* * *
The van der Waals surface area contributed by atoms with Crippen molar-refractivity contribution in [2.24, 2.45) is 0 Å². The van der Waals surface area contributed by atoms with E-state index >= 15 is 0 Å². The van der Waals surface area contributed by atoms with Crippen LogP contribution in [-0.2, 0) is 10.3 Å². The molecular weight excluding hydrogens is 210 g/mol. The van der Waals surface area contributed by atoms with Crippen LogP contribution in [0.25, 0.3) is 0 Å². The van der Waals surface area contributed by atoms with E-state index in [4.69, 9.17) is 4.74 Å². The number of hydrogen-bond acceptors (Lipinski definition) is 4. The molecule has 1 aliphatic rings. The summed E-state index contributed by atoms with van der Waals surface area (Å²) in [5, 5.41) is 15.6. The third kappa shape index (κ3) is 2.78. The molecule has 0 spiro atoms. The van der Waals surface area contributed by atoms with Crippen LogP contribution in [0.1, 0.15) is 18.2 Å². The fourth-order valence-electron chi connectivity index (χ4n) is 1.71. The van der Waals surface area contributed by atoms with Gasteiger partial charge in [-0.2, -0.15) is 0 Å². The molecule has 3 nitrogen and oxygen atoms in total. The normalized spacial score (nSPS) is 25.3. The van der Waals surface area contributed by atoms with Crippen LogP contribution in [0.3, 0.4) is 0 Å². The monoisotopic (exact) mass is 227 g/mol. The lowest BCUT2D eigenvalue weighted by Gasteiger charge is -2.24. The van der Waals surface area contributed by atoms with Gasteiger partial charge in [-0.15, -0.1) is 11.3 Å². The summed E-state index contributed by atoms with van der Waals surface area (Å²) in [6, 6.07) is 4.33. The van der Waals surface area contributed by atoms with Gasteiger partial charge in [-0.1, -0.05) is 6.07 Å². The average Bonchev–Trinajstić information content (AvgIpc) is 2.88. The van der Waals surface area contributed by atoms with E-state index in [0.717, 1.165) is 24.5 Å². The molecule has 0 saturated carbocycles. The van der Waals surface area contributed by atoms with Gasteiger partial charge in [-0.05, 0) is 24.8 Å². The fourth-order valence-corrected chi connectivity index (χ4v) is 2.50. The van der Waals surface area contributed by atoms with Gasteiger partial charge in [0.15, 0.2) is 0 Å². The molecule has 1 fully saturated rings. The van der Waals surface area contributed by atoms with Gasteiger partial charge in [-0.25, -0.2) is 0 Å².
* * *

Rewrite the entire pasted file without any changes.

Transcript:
The van der Waals surface area contributed by atoms with Crippen molar-refractivity contribution in [2.24, 2.45) is 0 Å². The van der Waals surface area contributed by atoms with E-state index >= 15 is 0 Å². The van der Waals surface area contributed by atoms with Crippen LogP contribution in [-0.2, 0) is 10.3 Å². The molecular weight excluding hydrogens is 210 g/mol. The van der Waals surface area contributed by atoms with Crippen LogP contribution in [0.25, 0.3) is 0 Å². The van der Waals surface area contributed by atoms with E-state index in [4.69, 9.17) is 4.74 Å². The number of hydrogen-bond acceptors (Lipinski definition) is 4. The molecule has 1 aliphatic rings. The summed E-state index contributed by atoms with van der Waals surface area (Å²) in [5, 5.41) is 15.6. The third kappa shape index (κ3) is 2.78. The molecule has 0 spiro atoms. The van der Waals surface area contributed by atoms with Crippen LogP contribution in [0.1, 0.15) is 18.2 Å². The fourth-order valence-electron chi connectivity index (χ4n) is 1.71. The van der Waals surface area contributed by atoms with Gasteiger partial charge in [-0.2, -0.15) is 0 Å². The molecule has 3 nitrogen and oxygen atoms in total. The normalized spacial score (nSPS) is 25.3. The van der Waals surface area contributed by atoms with Crippen LogP contribution in [0.3, 0.4) is 0 Å². The monoisotopic (exact) mass is 227 g/mol. The lowest BCUT2D eigenvalue weighted by Gasteiger charge is -2.24. The van der Waals surface area contributed by atoms with Gasteiger partial charge in [-0.15, -0.1) is 11.3 Å². The summed E-state index contributed by atoms with van der Waals surface area (Å²) in [6, 6.07) is 4.33. The van der Waals surface area contributed by atoms with Gasteiger partial charge in [-0.1, -0.05) is 6.07 Å². The average Bonchev–Trinajstić information content (AvgIpc) is 2.88. The van der Waals surface area contributed by atoms with E-state index in [0.717, 1.165) is 24.5 Å². The molecule has 0 saturated carbocycles. The van der Waals surface area contributed by atoms with Gasteiger partial charge in [-0.05, 0) is 24.8 Å². The fourth-order valence-corrected chi connectivity index (χ4v) is 2.50. The van der Waals surface area contributed by atoms with Gasteiger partial charge in [0.15, 0.2) is 0 Å². The molecule has 1 fully saturated rings. The van der Waals surface area contributed by atoms with Gasteiger partial charge in [-0.25, -0.2) is 0 Å².